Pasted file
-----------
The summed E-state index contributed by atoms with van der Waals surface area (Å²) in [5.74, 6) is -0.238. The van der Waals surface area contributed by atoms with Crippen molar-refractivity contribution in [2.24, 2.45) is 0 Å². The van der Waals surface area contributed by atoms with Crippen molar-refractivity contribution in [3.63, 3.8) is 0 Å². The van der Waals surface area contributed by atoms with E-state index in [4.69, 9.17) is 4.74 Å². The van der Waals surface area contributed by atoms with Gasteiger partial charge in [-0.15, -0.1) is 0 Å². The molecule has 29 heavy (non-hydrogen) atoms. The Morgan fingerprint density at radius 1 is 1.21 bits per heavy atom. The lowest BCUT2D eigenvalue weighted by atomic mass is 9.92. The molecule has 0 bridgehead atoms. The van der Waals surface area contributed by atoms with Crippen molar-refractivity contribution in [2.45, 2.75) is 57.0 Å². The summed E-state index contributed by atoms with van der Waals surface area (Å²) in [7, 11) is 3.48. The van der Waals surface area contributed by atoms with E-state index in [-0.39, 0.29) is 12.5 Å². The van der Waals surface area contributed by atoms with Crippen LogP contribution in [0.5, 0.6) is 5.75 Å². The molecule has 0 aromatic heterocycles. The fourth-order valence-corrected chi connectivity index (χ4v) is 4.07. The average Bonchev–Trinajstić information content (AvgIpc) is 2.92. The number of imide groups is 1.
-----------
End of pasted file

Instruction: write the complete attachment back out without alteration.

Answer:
The summed E-state index contributed by atoms with van der Waals surface area (Å²) in [5.74, 6) is -0.238. The van der Waals surface area contributed by atoms with Crippen molar-refractivity contribution in [2.24, 2.45) is 0 Å². The van der Waals surface area contributed by atoms with Crippen molar-refractivity contribution in [3.63, 3.8) is 0 Å². The van der Waals surface area contributed by atoms with E-state index in [4.69, 9.17) is 4.74 Å². The van der Waals surface area contributed by atoms with Gasteiger partial charge in [-0.15, -0.1) is 0 Å². The molecule has 29 heavy (non-hydrogen) atoms. The Morgan fingerprint density at radius 1 is 1.21 bits per heavy atom. The lowest BCUT2D eigenvalue weighted by atomic mass is 9.92. The molecule has 0 bridgehead atoms. The van der Waals surface area contributed by atoms with Crippen molar-refractivity contribution in [2.45, 2.75) is 57.0 Å². The summed E-state index contributed by atoms with van der Waals surface area (Å²) in [7, 11) is 3.48. The van der Waals surface area contributed by atoms with E-state index in [-0.39, 0.29) is 12.5 Å². The van der Waals surface area contributed by atoms with Crippen LogP contribution in [0.5, 0.6) is 5.75 Å². The molecule has 0 aromatic heterocycles. The fourth-order valence-corrected chi connectivity index (χ4v) is 4.07. The average Bonchev–Trinajstić information content (AvgIpc) is 2.92. The number of imide groups is 1.